As the self-proclaimed “little king of cosmic folk,” Ryan Rickenbach has a lot to live up to. It also begs the question: What the hell is cosmic folk?
“Well it sounds nice,” Rickenbach explains. “It makes people stop and think a bit. I don’t know if I can elaborate beyond cosmic folk being a unique expression of the universal.”
And the little king monicker?
“I was born Ryan, which is Gaelic for ‘Little King’. You can either choose a new name or live up to the one given to you. By forgoing a more traditional path in life in favor of creating music, I feel like I’m meeting that challenge. I’m my own little king, creating my own little cosmos.”
After graduating from the University of Maryland, Rickenbach moved to New York to pursue a different passion – theater. “I did a show in New York that cast me as a young songwriter in the sixties, hanging around Gerde’s Folk City and that crowd. I knew as soon as the show closed I didn’t want to pretend to be songwriter, I wanted to live it.”
By chance the show introduced him to Cass Dillon, a fellow songwriter and artist who went on to produce Rickenbach’s first record, “Stasis EP,” released in April of 2016.
Rickenbach draws influence from what he calls his holy trinity: Elliott Smith, Hank Williams, and Steely Dan. “Those three always grab me and pull me into their universe completely,” says Rickenbach. “That’s what I mean when I talk about cosmic folk. That’s where I’m trying to go.”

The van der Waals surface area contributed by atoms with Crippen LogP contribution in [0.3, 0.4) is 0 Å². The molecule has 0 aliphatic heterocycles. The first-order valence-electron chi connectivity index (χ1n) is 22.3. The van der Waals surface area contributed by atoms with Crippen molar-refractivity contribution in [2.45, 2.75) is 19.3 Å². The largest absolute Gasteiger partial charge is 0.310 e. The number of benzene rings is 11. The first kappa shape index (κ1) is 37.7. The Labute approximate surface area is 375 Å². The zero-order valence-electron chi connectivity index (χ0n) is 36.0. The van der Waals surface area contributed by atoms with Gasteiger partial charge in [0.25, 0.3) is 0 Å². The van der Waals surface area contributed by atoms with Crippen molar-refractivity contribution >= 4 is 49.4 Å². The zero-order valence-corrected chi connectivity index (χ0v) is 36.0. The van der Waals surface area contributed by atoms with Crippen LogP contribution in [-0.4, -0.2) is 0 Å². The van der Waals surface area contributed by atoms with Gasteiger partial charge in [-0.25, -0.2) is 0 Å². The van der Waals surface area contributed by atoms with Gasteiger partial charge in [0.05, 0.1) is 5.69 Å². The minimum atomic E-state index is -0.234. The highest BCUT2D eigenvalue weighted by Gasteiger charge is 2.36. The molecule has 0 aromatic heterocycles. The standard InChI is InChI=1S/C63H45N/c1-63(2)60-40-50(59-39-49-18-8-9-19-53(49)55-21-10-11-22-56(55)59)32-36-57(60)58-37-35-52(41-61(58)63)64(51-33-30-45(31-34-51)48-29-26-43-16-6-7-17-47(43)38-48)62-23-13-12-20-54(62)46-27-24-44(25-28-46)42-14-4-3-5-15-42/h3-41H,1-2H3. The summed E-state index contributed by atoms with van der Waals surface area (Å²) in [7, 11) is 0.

Rickenbach’s newest song, “Adelaide,” breaks from his usual form in its specificity, telling the story of one of his dearest friends who quit his job, cashed in his retirement, and embarked on a cross-country journey that ended tragically in a car accident.
“His passing was a seminal moment in my life,” recalls Rickenbach. “He was an extremely intelligent and deeply loyal friend. The word ‘Adelaide’ is a beautiful sounding word to me, one I think aptly represents a paradisiacal hereafter.”
The video for “Adelaide,” which was produced by Phil Sokoloff and Rob Dezendorf, is dreamily impressionistic while remaining grounded in nature by scenic shots and steady movement through the landscapes his friend travelled through in his final days.
“I didn’t want the video to be sentimental or macabre.”, Rickenbach recalls. “I wanted it to have vibrancy. To be full of life. Whenever you’re surrounded by an abundance of life you’re also surrounded by the mystery of it, so through this I hoped to emphasize the gravity of existence. Phil and Rob shot a ton of beautiful footage with a concept in mind, but the hard part was putting it all together and making the narrative coherent. We passed drafts back and forth, but it wasn’t until the three of us sat down for a marathon editing session and put our heads together that we were finally able to look at each other and say ‘this is it’.”
With the release of “Adelaide,” produced by longtime collaborator Dillon, Rickenbach plans to keep doing what he does best: writing and performing music. He plans to release new tracks from his upcoming album January 2020.